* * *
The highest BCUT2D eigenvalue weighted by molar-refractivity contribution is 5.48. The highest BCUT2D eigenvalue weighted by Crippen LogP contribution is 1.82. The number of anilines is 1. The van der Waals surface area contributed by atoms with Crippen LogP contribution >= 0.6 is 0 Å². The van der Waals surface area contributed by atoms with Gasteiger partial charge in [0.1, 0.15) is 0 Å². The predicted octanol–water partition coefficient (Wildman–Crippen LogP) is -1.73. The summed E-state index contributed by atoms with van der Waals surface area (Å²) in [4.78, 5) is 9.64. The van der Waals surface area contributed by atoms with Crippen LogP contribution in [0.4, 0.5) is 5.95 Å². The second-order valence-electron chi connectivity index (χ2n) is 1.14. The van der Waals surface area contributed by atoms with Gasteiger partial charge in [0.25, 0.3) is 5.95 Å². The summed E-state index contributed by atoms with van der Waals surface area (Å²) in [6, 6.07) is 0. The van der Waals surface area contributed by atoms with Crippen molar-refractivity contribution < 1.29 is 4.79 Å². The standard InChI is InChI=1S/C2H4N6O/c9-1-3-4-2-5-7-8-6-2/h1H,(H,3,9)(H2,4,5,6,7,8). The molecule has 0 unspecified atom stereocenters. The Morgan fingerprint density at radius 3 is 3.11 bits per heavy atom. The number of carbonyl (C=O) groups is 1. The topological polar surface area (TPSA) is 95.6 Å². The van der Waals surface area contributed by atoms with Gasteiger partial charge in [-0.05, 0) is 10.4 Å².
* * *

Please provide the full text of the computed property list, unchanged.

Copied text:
The highest BCUT2D eigenvalue weighted by molar-refractivity contribution is 5.48. The highest BCUT2D eigenvalue weighted by Crippen LogP contribution is 1.82. The number of anilines is 1. The van der Waals surface area contributed by atoms with Crippen LogP contribution >= 0.6 is 0 Å². The van der Waals surface area contributed by atoms with Gasteiger partial charge in [0.1, 0.15) is 0 Å². The predicted octanol–water partition coefficient (Wildman–Crippen LogP) is -1.73. The summed E-state index contributed by atoms with van der Waals surface area (Å²) in [4.78, 5) is 9.64. The van der Waals surface area contributed by atoms with Crippen LogP contribution in [0.4, 0.5) is 5.95 Å². The second-order valence-electron chi connectivity index (χ2n) is 1.14. The van der Waals surface area contributed by atoms with Gasteiger partial charge in [0.25, 0.3) is 5.95 Å². The summed E-state index contributed by atoms with van der Waals surface area (Å²) in [6, 6.07) is 0. The van der Waals surface area contributed by atoms with Crippen molar-refractivity contribution < 1.29 is 4.79 Å². The standard InChI is InChI=1S/C2H4N6O/c9-1-3-4-2-5-7-8-6-2/h1H,(H,3,9)(H2,4,5,6,7,8). The molecule has 0 unspecified atom stereocenters. The Morgan fingerprint density at radius 3 is 3.11 bits per heavy atom. The number of carbonyl (C=O) groups is 1. The topological polar surface area (TPSA) is 95.6 Å². The van der Waals surface area contributed by atoms with Gasteiger partial charge in [-0.05, 0) is 10.4 Å².